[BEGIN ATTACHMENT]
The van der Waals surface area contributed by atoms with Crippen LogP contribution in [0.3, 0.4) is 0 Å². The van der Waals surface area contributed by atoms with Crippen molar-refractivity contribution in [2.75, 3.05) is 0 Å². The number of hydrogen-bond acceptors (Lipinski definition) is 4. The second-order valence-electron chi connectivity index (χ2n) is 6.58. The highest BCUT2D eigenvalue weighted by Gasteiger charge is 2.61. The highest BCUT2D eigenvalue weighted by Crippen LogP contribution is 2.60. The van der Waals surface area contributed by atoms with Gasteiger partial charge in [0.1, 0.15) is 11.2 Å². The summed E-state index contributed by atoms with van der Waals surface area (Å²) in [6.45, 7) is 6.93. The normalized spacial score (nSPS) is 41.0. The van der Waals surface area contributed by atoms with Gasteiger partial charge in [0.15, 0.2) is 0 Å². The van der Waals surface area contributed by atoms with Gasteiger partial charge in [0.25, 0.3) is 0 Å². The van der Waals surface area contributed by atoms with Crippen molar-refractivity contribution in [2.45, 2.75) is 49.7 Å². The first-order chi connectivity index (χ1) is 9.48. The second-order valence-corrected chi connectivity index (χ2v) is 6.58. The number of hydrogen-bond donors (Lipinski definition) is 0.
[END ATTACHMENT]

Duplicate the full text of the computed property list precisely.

The van der Waals surface area contributed by atoms with Crippen LogP contribution in [0.3, 0.4) is 0 Å². The van der Waals surface area contributed by atoms with Crippen molar-refractivity contribution in [2.75, 3.05) is 0 Å². The number of hydrogen-bond acceptors (Lipinski definition) is 4. The second-order valence-electron chi connectivity index (χ2n) is 6.58. The highest BCUT2D eigenvalue weighted by Gasteiger charge is 2.61. The highest BCUT2D eigenvalue weighted by Crippen LogP contribution is 2.60. The van der Waals surface area contributed by atoms with Gasteiger partial charge in [0.1, 0.15) is 11.2 Å². The summed E-state index contributed by atoms with van der Waals surface area (Å²) in [6.45, 7) is 6.93. The normalized spacial score (nSPS) is 41.0. The van der Waals surface area contributed by atoms with Gasteiger partial charge in [0.15, 0.2) is 0 Å². The van der Waals surface area contributed by atoms with Gasteiger partial charge in [0.25, 0.3) is 0 Å². The van der Waals surface area contributed by atoms with Crippen molar-refractivity contribution in [2.45, 2.75) is 49.7 Å². The first-order chi connectivity index (χ1) is 9.48. The second-order valence-corrected chi connectivity index (χ2v) is 6.58. The number of hydrogen-bond donors (Lipinski definition) is 0.